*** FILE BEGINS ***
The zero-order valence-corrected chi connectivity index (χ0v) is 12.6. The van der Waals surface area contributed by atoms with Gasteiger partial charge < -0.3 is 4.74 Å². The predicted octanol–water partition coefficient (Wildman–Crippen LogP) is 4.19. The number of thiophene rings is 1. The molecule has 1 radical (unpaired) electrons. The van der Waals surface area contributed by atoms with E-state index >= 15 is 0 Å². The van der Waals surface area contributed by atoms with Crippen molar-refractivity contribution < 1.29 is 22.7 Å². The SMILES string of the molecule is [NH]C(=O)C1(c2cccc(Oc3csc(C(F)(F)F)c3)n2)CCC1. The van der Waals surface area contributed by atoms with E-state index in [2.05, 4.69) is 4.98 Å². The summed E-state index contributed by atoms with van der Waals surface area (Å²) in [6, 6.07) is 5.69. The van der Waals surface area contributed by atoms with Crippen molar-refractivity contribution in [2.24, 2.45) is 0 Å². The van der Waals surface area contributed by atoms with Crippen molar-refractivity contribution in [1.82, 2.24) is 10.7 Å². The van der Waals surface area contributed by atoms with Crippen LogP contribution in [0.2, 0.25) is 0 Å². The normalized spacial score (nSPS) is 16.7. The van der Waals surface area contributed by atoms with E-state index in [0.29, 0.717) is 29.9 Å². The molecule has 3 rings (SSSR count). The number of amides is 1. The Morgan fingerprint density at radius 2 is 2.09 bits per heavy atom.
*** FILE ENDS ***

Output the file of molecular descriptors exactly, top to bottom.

The zero-order valence-corrected chi connectivity index (χ0v) is 12.6. The van der Waals surface area contributed by atoms with Gasteiger partial charge < -0.3 is 4.74 Å². The predicted octanol–water partition coefficient (Wildman–Crippen LogP) is 4.19. The number of thiophene rings is 1. The molecule has 1 radical (unpaired) electrons. The van der Waals surface area contributed by atoms with E-state index >= 15 is 0 Å². The van der Waals surface area contributed by atoms with Crippen molar-refractivity contribution < 1.29 is 22.7 Å². The SMILES string of the molecule is [NH]C(=O)C1(c2cccc(Oc3csc(C(F)(F)F)c3)n2)CCC1. The van der Waals surface area contributed by atoms with E-state index in [2.05, 4.69) is 4.98 Å². The summed E-state index contributed by atoms with van der Waals surface area (Å²) in [6, 6.07) is 5.69. The van der Waals surface area contributed by atoms with Crippen molar-refractivity contribution in [2.24, 2.45) is 0 Å². The van der Waals surface area contributed by atoms with Crippen molar-refractivity contribution in [1.82, 2.24) is 10.7 Å². The van der Waals surface area contributed by atoms with Crippen LogP contribution in [0.2, 0.25) is 0 Å². The normalized spacial score (nSPS) is 16.7. The van der Waals surface area contributed by atoms with E-state index in [0.29, 0.717) is 29.9 Å². The molecule has 3 rings (SSSR count). The number of amides is 1. The Morgan fingerprint density at radius 2 is 2.09 bits per heavy atom.